It is hard to believe that in only a matter of weeks summer vacation will be officially over and my daughter will be back in school. While the days have mostly been sunny and warm, the mornings are crisp and hint at a change in temperature just over the horizon. I’ve been focusing on preserving as many vegetables and berries that I can from our incredibly productive garden this year, stocking the freezer and pantry with homegrown veggies, jams and pickles to enjoy during the winter.
This is my first summer of having enough produce to actually preserve some and I have been keeping my Weston Products vacuum sealer busy! (And I hope to keep it even busier this fall when I kill a deer!)
It is amazing to think that my second bow season is almost here. I could not be more excited to climb my tree stand and hopefully fill our freezer with free range venison.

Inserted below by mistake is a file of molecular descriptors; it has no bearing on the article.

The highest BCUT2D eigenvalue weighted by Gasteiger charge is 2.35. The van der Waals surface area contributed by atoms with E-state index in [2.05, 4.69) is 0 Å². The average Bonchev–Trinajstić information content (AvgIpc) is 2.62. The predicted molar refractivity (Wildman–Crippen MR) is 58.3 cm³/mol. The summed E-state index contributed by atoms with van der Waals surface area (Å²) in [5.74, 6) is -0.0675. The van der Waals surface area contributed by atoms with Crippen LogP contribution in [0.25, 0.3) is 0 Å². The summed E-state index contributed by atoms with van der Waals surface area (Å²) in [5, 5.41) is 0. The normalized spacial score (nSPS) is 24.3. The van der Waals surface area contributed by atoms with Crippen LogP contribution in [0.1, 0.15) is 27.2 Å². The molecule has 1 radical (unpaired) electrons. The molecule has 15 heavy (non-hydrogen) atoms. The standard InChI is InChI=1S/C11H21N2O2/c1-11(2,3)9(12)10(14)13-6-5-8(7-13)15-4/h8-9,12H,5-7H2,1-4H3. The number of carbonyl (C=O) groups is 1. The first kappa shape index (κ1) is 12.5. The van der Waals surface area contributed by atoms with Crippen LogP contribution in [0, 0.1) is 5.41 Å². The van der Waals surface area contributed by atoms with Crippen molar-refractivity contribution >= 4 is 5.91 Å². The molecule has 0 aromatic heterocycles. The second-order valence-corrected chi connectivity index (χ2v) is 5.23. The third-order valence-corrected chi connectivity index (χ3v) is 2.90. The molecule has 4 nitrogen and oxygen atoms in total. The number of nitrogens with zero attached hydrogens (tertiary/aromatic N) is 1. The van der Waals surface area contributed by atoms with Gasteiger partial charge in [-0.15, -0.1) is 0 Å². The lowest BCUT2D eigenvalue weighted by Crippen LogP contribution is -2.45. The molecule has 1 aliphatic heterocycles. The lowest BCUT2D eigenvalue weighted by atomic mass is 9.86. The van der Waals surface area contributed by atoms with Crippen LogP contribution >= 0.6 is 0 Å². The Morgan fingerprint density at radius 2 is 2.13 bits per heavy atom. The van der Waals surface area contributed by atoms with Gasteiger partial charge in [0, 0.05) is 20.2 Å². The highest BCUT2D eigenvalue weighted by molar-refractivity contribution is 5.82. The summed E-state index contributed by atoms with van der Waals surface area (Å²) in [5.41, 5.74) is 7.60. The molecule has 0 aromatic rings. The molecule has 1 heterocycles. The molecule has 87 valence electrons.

Last week, I decided to go back and have my bow adjusted a bit more by my archery dealer. I am so glad that I did. It’s funny how even the smallest tweak can make such a difference in my confidence shooting my bow. He ended up taking the draw length in by about half an inch, among other adjustments, and I’m slowly regaining my comfort zone with daily practice.
Because I am feeling a bit rusty and also getting used to a new bow, I’m finding that shooting daily at 10 and 20 yard increments into my Block target is really helping me regain the confidence I had toward the end of last season. Over the next week or so, I plan on setting up my 3D buck target to incorporate into my daily practice as well as increasing my shooting distance a bit by adding a 30 yard increment to the roster. I have a three-pin sight and have the pins set at 10, 20 and 30 yards.
Last year, I didn’t have as much time to practice from my tree stand as I wanted to. This year, I plan on making it a point to get up in my tree stand to practice shooting. I want to make sure that I am as confident as I can this season — and know that being comfortable shooting my bow from both sitting or standing positions from the top of my tree stand is just as important as practicing on the ground.
As the summer turns to fall and deer season approaches, do you have a practice regime in place?